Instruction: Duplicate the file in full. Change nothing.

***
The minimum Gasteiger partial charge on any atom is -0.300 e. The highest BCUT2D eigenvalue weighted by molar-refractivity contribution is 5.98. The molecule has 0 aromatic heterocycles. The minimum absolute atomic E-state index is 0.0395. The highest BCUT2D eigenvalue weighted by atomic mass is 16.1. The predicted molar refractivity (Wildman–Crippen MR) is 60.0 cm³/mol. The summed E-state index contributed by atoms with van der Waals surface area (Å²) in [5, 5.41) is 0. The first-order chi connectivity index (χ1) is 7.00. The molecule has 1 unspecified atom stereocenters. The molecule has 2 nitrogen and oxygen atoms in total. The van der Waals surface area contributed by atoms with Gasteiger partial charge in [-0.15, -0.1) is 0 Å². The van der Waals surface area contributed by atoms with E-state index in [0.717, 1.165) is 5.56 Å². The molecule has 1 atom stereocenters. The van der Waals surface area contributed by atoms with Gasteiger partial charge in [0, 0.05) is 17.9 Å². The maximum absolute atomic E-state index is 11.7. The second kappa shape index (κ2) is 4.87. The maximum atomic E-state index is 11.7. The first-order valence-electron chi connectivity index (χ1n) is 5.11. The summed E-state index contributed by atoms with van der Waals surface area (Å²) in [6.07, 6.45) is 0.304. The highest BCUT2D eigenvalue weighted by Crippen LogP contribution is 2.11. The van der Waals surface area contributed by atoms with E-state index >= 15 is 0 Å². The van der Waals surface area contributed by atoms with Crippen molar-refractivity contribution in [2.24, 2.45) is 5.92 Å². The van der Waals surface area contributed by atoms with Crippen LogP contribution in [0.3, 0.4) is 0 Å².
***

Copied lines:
The minimum Gasteiger partial charge on any atom is -0.300 e. The highest BCUT2D eigenvalue weighted by molar-refractivity contribution is 5.98. The molecule has 0 aromatic heterocycles. The minimum absolute atomic E-state index is 0.0395. The highest BCUT2D eigenvalue weighted by atomic mass is 16.1. The predicted molar refractivity (Wildman–Crippen MR) is 60.0 cm³/mol. The summed E-state index contributed by atoms with van der Waals surface area (Å²) in [5, 5.41) is 0. The first-order chi connectivity index (χ1) is 7.00. The molecule has 1 unspecified atom stereocenters. The molecule has 2 nitrogen and oxygen atoms in total. The van der Waals surface area contributed by atoms with Gasteiger partial charge in [-0.15, -0.1) is 0 Å². The van der Waals surface area contributed by atoms with E-state index in [0.717, 1.165) is 5.56 Å². The molecule has 1 atom stereocenters. The van der Waals surface area contributed by atoms with Gasteiger partial charge in [0, 0.05) is 17.9 Å². The maximum absolute atomic E-state index is 11.7. The second kappa shape index (κ2) is 4.87. The maximum atomic E-state index is 11.7. The first-order valence-electron chi connectivity index (χ1n) is 5.11. The summed E-state index contributed by atoms with van der Waals surface area (Å²) in [6.07, 6.45) is 0.304. The highest BCUT2D eigenvalue weighted by Crippen LogP contribution is 2.11. The van der Waals surface area contributed by atoms with E-state index >= 15 is 0 Å². The van der Waals surface area contributed by atoms with Crippen molar-refractivity contribution in [2.24, 2.45) is 5.92 Å². The van der Waals surface area contributed by atoms with Crippen LogP contribution in [0.3, 0.4) is 0 Å².